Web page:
On our 34th wedding anniversary, August 25, 2018, I had a debilitating stroke. This is how I’m feeling today.
My fist is clenched. At times it is so hard that my fingernails cut into my skin and leave marks. The angrier that I get, the harder the tension. There have been times that I would love to shake my fist at God saying, “I’ve served you all my life! Why? Why am I not healed?” I hear a whisper of it says “you have hold on so tightly to something that is not yours. You have been grasping for air to save yourself from sinking as you see the lifeguard swimming feverishly to you.
My chest has been clenched for so long. My knuckles white, fingers stiff, It is painful to try to pry my stiff fingers away from my palm. The more I struggle, the harder the grip.
Gentle touch, the stroke of the hand, seem to only drive the feeling of defeat even deeper. I cannot think straight. In my hands I grasp the remnants of my dignity. Pride holes on tightly to my soul, the prey it seeks to devour. I want to raise my fist and hurt it, but I cannot raise my horn and use that hand so, I acquiesce.
I am afraid of surrender.
By nature, I am defensive.
With my fist I can express my frustration, but I also can fight back, but I’m tired, I am weary, I feel burdened by the pain I am feeling. I cannot change the events of August 25, 2018. If I knew then how I would struggle over these past 2 1/2 years, I’m not sure I would’ve wanted to walk this road. But I have not walked alone. My wife has been constantly at my side, sacrificing her comfort and her desires. Friends and the family have surrounded us and lifted both Judy and I up in prayer, and have provided strength through this tempest.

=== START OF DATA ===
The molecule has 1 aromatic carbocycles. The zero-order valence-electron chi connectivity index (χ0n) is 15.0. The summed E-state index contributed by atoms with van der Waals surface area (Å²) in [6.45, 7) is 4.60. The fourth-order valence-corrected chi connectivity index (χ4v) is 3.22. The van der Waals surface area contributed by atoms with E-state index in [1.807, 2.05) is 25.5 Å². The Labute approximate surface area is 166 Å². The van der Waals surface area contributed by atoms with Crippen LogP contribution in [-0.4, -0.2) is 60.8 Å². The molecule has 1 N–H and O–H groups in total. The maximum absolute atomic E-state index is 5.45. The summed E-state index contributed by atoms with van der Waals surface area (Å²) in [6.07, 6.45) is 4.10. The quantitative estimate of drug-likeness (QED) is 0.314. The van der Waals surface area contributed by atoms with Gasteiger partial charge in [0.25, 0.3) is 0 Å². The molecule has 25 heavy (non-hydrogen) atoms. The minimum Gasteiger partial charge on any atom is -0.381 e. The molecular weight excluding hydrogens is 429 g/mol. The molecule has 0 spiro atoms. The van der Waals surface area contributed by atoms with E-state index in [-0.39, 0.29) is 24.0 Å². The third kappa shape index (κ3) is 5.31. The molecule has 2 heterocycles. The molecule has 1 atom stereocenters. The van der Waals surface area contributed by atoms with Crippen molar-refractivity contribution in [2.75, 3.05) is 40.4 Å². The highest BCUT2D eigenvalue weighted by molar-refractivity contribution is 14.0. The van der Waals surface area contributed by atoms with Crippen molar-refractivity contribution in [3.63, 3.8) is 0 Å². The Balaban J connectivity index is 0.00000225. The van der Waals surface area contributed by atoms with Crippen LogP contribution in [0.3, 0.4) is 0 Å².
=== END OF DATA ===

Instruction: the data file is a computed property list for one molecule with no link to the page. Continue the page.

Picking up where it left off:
This yoke is too heavy. I do not want to take another step. I feel like I cannot walk further with no end in sight. I come upon the switch back and realize there is so much further to climb. I fall 2008 round, hang my head, and cry. “God, I want to give up. I thought that I could regain the control of my destiny,
That is a mirage, a fantasy that I have created and crafted.
The tighter I clinch my fist, the more I cannot use my senses to see the good that I still can do, I avert my eyes to the truth. My ears are closed to the voices of those trying to offer help. There is only one thing I can do.
Surrender. This life is not in my own. Another has bought it. He sees what I cannot and here’s my hearts cry. He knows his purposes for me, and formed these hands that I hold so tightly to. His arms outstretched to hold me, but I must open my hands to receive his warm embrace. He calls me beloved. I slowly and clinch and let go of the pride I have held so tightly.
With open hands I can receive his grace, his purpose in me. As I learn to stop fighting and trust my savior. I am no longer fighting against the lifeguard who came to me when I was about to be devoured by the waves.
I am at peace.